Meanwhile, DOJ had asked the 9th Circuit to put the appeal of the Log Cabin Republicans case on hold.  Their theory was that by repealing DADT and setting up an orderly transition process, Congress had made it unnecessary for the 9th Circuit to decide the case on the merits, so long as DoD was proceeding in good faith with the regulatory revisions and the training.  Log Cabin Republicans disagreed, arguing that so long as DADT remained in effect, the constitutional rights of LGB personnel were in danger.  The 9th Circuit sided with Log Cabin and refused to put the case on hold, setting a briefing schedule and contemplating oral argument. 

The DOJ brief, filed in response to the court's schedule, argued that the issue before the court was now whether it was constitutional for Congress to maintain Section 654 in place as a temporary measure while an orderly transition was made to a post-DADT military.  Log Cabin argued that the question remained whether Section 654 constituted an unconstitutionally discriminatory measure, and filed a motion asking the court to lift the stay on Judge Phillips' injunction.

While Log Cabin's motion to lift the stay was pending, the Obama Administration and the Justice Department took action in other cases that the 9th Circuit construed as a virtual admission that Section 654 was unconstitutional.  Most significantly, in February the DOJ announced that it had concluded that anti-gay discrimination by the government was subject to heightened scrutiny under the 5th Amendment and that Section 3 of the Defense of Marriage Act, that mandates refusal by the federal government to recognize lawful same-sex marriages, could not meet that test.  DOJ announced that it would no longer defend Section 3 in pending litigation, notifying Congress to that effect by a letter to House Speaker John Boehner, who then secured on a party-line vote the approval of the "legal advisory group" constituted from the Republican and Democratic leaders in the House to hire former Solicitor General Paul Clement to intervene on behalf of the House of Representatives to defend Section 3 in pending litigation.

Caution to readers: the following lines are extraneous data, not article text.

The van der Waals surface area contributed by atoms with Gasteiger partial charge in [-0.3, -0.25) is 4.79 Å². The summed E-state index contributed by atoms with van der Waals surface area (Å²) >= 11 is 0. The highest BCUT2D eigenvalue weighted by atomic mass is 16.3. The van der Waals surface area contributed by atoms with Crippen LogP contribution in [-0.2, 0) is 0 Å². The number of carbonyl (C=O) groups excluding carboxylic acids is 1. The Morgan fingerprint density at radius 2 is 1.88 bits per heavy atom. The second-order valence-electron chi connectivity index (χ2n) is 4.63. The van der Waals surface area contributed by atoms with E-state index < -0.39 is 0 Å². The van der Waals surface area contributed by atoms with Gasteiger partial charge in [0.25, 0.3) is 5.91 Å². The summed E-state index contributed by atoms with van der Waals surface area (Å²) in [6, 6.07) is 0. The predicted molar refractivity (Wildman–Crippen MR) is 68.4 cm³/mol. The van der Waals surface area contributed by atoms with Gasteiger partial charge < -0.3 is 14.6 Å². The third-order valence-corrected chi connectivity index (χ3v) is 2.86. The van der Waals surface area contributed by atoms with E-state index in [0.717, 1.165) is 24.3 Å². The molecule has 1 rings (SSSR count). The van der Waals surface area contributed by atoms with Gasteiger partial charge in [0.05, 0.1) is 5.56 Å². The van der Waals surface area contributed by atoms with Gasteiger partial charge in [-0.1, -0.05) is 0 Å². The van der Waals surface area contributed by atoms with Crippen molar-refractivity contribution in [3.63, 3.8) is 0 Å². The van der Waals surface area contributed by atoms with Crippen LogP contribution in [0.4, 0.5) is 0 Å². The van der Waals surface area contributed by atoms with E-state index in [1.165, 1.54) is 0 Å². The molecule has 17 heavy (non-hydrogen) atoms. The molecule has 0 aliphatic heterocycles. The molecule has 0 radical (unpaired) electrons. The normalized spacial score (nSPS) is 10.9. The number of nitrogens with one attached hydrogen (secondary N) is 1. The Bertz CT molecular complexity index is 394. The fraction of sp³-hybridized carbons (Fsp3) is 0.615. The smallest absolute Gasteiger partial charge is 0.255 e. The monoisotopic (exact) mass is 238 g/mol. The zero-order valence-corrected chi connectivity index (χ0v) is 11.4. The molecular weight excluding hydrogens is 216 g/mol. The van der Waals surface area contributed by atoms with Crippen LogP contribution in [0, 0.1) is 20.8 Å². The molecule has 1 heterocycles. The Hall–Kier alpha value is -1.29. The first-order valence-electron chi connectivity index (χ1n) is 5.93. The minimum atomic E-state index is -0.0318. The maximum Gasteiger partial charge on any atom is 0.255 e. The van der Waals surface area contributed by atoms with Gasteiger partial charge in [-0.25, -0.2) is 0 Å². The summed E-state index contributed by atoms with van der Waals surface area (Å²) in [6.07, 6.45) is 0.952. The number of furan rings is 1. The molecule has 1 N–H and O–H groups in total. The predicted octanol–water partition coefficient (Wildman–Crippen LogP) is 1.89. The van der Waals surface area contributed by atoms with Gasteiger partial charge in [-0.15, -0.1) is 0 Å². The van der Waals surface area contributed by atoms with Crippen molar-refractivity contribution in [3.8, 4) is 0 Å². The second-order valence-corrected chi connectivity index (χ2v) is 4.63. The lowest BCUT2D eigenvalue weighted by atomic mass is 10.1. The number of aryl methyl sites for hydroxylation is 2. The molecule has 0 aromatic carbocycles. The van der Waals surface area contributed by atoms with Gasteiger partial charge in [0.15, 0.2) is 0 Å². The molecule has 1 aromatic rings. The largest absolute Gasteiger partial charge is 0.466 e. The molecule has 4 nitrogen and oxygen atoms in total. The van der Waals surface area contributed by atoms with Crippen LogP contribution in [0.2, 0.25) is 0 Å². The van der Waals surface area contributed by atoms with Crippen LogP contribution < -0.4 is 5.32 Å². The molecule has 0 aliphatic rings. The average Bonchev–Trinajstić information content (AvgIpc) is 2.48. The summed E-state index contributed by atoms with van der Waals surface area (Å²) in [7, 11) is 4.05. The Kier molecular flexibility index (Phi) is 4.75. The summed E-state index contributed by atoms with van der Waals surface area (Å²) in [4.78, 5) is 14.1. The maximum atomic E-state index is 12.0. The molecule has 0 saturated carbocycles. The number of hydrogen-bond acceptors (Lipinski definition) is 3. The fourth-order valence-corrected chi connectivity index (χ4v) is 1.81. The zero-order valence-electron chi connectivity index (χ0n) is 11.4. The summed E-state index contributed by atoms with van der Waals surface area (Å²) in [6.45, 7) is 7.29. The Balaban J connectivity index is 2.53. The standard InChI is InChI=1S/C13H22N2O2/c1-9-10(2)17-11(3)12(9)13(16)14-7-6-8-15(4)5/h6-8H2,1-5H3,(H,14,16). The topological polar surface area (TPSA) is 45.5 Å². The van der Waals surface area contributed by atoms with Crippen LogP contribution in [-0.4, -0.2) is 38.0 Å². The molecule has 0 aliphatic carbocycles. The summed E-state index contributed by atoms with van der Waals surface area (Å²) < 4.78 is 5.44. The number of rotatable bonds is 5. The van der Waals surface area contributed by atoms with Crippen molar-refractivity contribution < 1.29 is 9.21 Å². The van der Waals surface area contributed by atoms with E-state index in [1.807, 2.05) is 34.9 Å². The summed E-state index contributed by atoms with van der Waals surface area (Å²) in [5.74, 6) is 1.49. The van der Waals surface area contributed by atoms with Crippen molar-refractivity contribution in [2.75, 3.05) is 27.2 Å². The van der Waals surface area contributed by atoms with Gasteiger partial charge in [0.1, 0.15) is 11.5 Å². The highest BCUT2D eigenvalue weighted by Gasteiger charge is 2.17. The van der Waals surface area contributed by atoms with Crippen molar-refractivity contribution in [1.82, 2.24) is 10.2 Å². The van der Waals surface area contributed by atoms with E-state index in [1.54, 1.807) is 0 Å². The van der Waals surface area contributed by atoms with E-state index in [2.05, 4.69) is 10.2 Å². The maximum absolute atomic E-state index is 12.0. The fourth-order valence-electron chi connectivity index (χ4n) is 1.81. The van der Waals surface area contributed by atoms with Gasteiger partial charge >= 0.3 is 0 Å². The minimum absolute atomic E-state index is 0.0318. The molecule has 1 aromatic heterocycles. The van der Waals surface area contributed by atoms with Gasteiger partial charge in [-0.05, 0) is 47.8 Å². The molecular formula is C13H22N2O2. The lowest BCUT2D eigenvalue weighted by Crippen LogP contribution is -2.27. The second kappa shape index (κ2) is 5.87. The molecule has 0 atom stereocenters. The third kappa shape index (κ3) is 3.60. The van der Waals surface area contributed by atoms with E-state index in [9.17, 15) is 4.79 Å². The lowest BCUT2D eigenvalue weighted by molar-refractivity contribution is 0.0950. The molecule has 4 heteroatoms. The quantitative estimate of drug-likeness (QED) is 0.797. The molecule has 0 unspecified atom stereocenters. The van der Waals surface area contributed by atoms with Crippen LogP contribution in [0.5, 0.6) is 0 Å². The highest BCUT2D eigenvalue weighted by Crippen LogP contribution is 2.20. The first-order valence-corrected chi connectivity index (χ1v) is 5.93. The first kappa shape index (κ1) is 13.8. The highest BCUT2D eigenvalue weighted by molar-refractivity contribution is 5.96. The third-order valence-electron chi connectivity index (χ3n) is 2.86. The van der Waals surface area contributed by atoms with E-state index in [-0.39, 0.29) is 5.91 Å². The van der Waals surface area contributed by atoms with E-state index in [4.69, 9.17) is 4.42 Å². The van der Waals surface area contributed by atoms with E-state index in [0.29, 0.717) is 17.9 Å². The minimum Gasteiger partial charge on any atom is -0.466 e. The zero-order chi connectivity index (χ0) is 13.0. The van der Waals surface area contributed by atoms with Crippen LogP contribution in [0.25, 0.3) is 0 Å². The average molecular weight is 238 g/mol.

Subsequently, a bankruptcy court in California ruled that Section 3 was unconstitutional if construed to prevent legally married same-sex couples from filing joint bankruptcy petitions, and the House legal advisory group indicated it would not intervene in the case, leading DOJ to announce that the U.S. Trustee would no longer oppose joint bankruptcy filings by married same-sex couples.  And, perhaps more significantly — at least in the view of the 9th Circuit Log Cabin panel — DOJ filed a brief on July 1 in one of the pending DOMA challenges, the Golinski case in the Northern District of California, affirmatively arguing that Section 3 was unconstitutional on equal protection grounds. 

On July 6, the 9th Circuit panel lifted the stay of the injunction in Long Cabin Republicans v. U.S., allowing Judge Phillips world-wide injunction against enforcement of DADT go into effect.  The court cited as justification for its action the failure of DOJ to argue in its brief that Section 654 was constitutional, and the signals from the president and DoD that the process leading to certification under the Repeal Act was almost completed.  The court said that "the circumstances and balance of hardships have changed" and it was no longer necessary to stay the injunction.  A few days later, the Court sent an Order to the parties asking whether the case should be dismissed as moot, or whether DOJ intended to defend Section 654 or to invite Congress to intervene in order to do so.

The July 14 filings by DOJ argue that the court has misunderstood its position.  In effect, DOJ says that Congress's action in repealing DADT in December made the original case moot. At the same time, however, since Log Cabin Republicans are seeking prospective injunctive relief, DOJ argues that the question becomes whether the current process leading to certification is constitutional.  That is, DOJ says, in the Repeal Act, Congress turned Section 654 from a permanent provision of federal law into a temporary transitional measure.  DOJ argues that the question of the constitutionality of Section 654 thus changes, and now the question is whether it is unconstitutional for Congress to require it to remain in effect until Congress receives the written certification that it can be repealed without endangering national security by undermining military effectiveness.  That, argues DOJ, is a different question than the one decided by Judge Phillips.